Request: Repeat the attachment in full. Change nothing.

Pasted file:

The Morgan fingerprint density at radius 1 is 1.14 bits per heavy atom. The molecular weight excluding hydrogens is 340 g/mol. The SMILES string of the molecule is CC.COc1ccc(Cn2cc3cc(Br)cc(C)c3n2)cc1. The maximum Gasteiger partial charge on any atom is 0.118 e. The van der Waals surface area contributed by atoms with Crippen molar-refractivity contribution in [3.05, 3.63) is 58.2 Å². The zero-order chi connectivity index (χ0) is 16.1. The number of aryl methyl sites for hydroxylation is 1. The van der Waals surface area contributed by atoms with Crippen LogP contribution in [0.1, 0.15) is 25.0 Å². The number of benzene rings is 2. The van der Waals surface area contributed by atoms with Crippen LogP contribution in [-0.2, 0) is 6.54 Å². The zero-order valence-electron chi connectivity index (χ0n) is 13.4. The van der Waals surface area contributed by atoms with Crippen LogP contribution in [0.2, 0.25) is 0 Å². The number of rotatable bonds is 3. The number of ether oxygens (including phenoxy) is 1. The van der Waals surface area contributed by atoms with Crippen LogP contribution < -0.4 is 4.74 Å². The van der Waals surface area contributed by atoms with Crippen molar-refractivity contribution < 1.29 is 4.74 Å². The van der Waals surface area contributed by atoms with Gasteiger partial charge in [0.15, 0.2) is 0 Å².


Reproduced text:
The Morgan fingerprint density at radius 1 is 1.14 bits per heavy atom. The molecular weight excluding hydrogens is 340 g/mol. The SMILES string of the molecule is CC.COc1ccc(Cn2cc3cc(Br)cc(C)c3n2)cc1. The maximum Gasteiger partial charge on any atom is 0.118 e. The van der Waals surface area contributed by atoms with Crippen molar-refractivity contribution in [3.05, 3.63) is 58.2 Å². The zero-order chi connectivity index (χ0) is 16.1. The number of aryl methyl sites for hydroxylation is 1. The van der Waals surface area contributed by atoms with Crippen LogP contribution in [0.1, 0.15) is 25.0 Å². The number of benzene rings is 2. The van der Waals surface area contributed by atoms with Crippen LogP contribution in [-0.2, 0) is 6.54 Å². The zero-order valence-electron chi connectivity index (χ0n) is 13.4. The van der Waals surface area contributed by atoms with Crippen LogP contribution in [0.2, 0.25) is 0 Å². The number of rotatable bonds is 3. The number of ether oxygens (including phenoxy) is 1. The van der Waals surface area contributed by atoms with Crippen LogP contribution < -0.4 is 4.74 Å². The van der Waals surface area contributed by atoms with Crippen molar-refractivity contribution < 1.29 is 4.74 Å². The van der Waals surface area contributed by atoms with Gasteiger partial charge in [0.15, 0.2) is 0 Å².